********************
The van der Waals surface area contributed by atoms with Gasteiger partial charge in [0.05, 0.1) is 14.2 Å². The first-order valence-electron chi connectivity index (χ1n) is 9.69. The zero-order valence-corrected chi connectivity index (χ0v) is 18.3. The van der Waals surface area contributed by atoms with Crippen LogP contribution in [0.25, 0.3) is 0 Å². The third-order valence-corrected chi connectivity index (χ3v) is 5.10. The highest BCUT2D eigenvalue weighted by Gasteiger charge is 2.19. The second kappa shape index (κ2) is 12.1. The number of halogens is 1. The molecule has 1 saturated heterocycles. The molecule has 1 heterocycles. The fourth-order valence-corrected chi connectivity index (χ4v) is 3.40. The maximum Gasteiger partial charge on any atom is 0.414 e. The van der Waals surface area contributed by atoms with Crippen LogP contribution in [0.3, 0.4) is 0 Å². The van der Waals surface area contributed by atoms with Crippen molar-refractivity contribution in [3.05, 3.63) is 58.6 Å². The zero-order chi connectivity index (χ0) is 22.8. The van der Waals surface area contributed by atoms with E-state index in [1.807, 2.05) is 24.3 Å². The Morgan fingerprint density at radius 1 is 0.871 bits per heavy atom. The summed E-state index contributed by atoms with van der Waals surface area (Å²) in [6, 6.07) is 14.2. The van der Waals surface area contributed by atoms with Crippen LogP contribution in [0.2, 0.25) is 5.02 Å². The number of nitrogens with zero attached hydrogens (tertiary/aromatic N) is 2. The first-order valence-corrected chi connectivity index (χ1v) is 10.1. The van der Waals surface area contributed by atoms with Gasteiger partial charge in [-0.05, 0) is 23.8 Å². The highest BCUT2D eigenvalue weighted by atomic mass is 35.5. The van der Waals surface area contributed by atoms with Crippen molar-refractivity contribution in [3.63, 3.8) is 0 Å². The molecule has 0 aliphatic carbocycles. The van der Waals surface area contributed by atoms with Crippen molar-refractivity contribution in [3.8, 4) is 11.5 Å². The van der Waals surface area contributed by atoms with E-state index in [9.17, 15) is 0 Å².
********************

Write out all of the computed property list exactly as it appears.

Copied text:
The van der Waals surface area contributed by atoms with Gasteiger partial charge in [0.05, 0.1) is 14.2 Å². The first-order valence-electron chi connectivity index (χ1n) is 9.69. The zero-order valence-corrected chi connectivity index (χ0v) is 18.3. The van der Waals surface area contributed by atoms with Crippen LogP contribution in [0.25, 0.3) is 0 Å². The third-order valence-corrected chi connectivity index (χ3v) is 5.10. The highest BCUT2D eigenvalue weighted by Gasteiger charge is 2.19. The second kappa shape index (κ2) is 12.1. The number of halogens is 1. The molecule has 1 saturated heterocycles. The molecule has 1 heterocycles. The fourth-order valence-corrected chi connectivity index (χ4v) is 3.40. The maximum Gasteiger partial charge on any atom is 0.414 e. The van der Waals surface area contributed by atoms with Crippen LogP contribution in [0.3, 0.4) is 0 Å². The van der Waals surface area contributed by atoms with Crippen molar-refractivity contribution in [3.05, 3.63) is 58.6 Å². The zero-order chi connectivity index (χ0) is 22.8. The van der Waals surface area contributed by atoms with E-state index in [1.807, 2.05) is 24.3 Å². The Morgan fingerprint density at radius 1 is 0.871 bits per heavy atom. The summed E-state index contributed by atoms with van der Waals surface area (Å²) in [6, 6.07) is 14.2. The van der Waals surface area contributed by atoms with Crippen LogP contribution in [0.2, 0.25) is 5.02 Å². The number of nitrogens with zero attached hydrogens (tertiary/aromatic N) is 2. The first-order valence-corrected chi connectivity index (χ1v) is 10.1. The van der Waals surface area contributed by atoms with Gasteiger partial charge in [-0.05, 0) is 23.8 Å². The highest BCUT2D eigenvalue weighted by atomic mass is 35.5. The van der Waals surface area contributed by atoms with Crippen molar-refractivity contribution in [3.63, 3.8) is 0 Å². The molecule has 0 aliphatic carbocycles. The van der Waals surface area contributed by atoms with Crippen molar-refractivity contribution in [3.8, 4) is 11.5 Å². The van der Waals surface area contributed by atoms with E-state index in [9.17, 15) is 0 Å².